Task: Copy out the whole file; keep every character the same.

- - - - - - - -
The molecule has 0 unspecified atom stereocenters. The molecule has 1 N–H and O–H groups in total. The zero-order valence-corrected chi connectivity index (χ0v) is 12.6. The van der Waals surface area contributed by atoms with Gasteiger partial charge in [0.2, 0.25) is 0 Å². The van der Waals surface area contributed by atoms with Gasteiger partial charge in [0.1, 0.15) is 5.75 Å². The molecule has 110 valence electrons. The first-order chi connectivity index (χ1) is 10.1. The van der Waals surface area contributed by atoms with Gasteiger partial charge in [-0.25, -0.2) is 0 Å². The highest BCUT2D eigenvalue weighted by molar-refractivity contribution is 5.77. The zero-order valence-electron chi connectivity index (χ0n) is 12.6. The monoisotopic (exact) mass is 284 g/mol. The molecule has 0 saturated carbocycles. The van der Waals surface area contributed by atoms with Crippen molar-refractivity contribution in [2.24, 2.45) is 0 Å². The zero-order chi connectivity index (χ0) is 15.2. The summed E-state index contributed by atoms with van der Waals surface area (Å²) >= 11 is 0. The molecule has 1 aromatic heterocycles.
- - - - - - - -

The molecule has 0 unspecified atom stereocenters. The molecule has 1 N–H and O–H groups in total. The zero-order valence-corrected chi connectivity index (χ0v) is 12.6. The van der Waals surface area contributed by atoms with Gasteiger partial charge in [0.2, 0.25) is 0 Å². The van der Waals surface area contributed by atoms with Gasteiger partial charge in [0.1, 0.15) is 5.75 Å². The molecule has 110 valence electrons. The first-order chi connectivity index (χ1) is 10.1. The van der Waals surface area contributed by atoms with Gasteiger partial charge in [-0.25, -0.2) is 0 Å². The highest BCUT2D eigenvalue weighted by molar-refractivity contribution is 5.77. The zero-order valence-electron chi connectivity index (χ0n) is 12.6. The monoisotopic (exact) mass is 284 g/mol. The molecule has 0 saturated carbocycles. The van der Waals surface area contributed by atoms with Crippen molar-refractivity contribution in [2.24, 2.45) is 0 Å². The zero-order chi connectivity index (χ0) is 15.2. The summed E-state index contributed by atoms with van der Waals surface area (Å²) >= 11 is 0. The molecule has 1 aromatic heterocycles.